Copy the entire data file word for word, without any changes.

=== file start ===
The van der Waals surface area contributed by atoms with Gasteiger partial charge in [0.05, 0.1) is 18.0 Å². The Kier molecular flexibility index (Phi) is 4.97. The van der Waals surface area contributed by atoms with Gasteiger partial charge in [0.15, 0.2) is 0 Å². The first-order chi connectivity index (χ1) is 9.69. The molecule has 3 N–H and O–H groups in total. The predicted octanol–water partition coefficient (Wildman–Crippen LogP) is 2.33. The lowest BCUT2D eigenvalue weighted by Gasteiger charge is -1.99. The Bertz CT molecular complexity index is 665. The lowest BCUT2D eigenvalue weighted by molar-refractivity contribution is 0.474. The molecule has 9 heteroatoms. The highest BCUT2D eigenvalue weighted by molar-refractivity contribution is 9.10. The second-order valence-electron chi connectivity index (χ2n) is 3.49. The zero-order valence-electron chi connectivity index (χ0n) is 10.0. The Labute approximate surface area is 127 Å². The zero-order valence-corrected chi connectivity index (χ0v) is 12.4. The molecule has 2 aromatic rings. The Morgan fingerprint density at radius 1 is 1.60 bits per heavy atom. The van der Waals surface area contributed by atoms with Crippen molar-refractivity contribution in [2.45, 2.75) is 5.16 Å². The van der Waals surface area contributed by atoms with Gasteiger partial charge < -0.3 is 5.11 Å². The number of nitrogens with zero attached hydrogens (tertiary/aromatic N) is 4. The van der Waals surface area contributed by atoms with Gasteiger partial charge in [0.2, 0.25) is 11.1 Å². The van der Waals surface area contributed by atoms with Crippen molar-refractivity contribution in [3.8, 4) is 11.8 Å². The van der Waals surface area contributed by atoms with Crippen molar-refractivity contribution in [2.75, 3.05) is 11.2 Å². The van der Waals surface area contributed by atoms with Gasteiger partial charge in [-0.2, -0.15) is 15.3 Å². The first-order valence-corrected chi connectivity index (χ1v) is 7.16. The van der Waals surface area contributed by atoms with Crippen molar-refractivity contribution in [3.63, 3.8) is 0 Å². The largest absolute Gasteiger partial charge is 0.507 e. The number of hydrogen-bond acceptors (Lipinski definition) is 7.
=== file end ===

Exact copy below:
The van der Waals surface area contributed by atoms with Gasteiger partial charge in [0.05, 0.1) is 18.0 Å². The Kier molecular flexibility index (Phi) is 4.97. The van der Waals surface area contributed by atoms with Gasteiger partial charge in [0.15, 0.2) is 0 Å². The first-order chi connectivity index (χ1) is 9.69. The molecule has 3 N–H and O–H groups in total. The predicted octanol–water partition coefficient (Wildman–Crippen LogP) is 2.33. The lowest BCUT2D eigenvalue weighted by Gasteiger charge is -1.99. The Bertz CT molecular complexity index is 665. The lowest BCUT2D eigenvalue weighted by molar-refractivity contribution is 0.474. The molecule has 9 heteroatoms. The highest BCUT2D eigenvalue weighted by molar-refractivity contribution is 9.10. The second-order valence-electron chi connectivity index (χ2n) is 3.49. The zero-order valence-electron chi connectivity index (χ0n) is 10.0. The Labute approximate surface area is 127 Å². The zero-order valence-corrected chi connectivity index (χ0v) is 12.4. The molecule has 2 aromatic rings. The Morgan fingerprint density at radius 1 is 1.60 bits per heavy atom. The van der Waals surface area contributed by atoms with Crippen molar-refractivity contribution in [2.45, 2.75) is 5.16 Å². The van der Waals surface area contributed by atoms with Gasteiger partial charge < -0.3 is 5.11 Å². The number of nitrogens with zero attached hydrogens (tertiary/aromatic N) is 4. The van der Waals surface area contributed by atoms with Gasteiger partial charge in [0.2, 0.25) is 11.1 Å². The van der Waals surface area contributed by atoms with Crippen molar-refractivity contribution in [3.8, 4) is 11.8 Å². The van der Waals surface area contributed by atoms with Crippen molar-refractivity contribution in [2.75, 3.05) is 11.2 Å². The van der Waals surface area contributed by atoms with Gasteiger partial charge in [-0.2, -0.15) is 15.3 Å². The first-order valence-corrected chi connectivity index (χ1v) is 7.16. The van der Waals surface area contributed by atoms with Crippen molar-refractivity contribution in [3.63, 3.8) is 0 Å². The largest absolute Gasteiger partial charge is 0.507 e. The number of hydrogen-bond acceptors (Lipinski definition) is 7.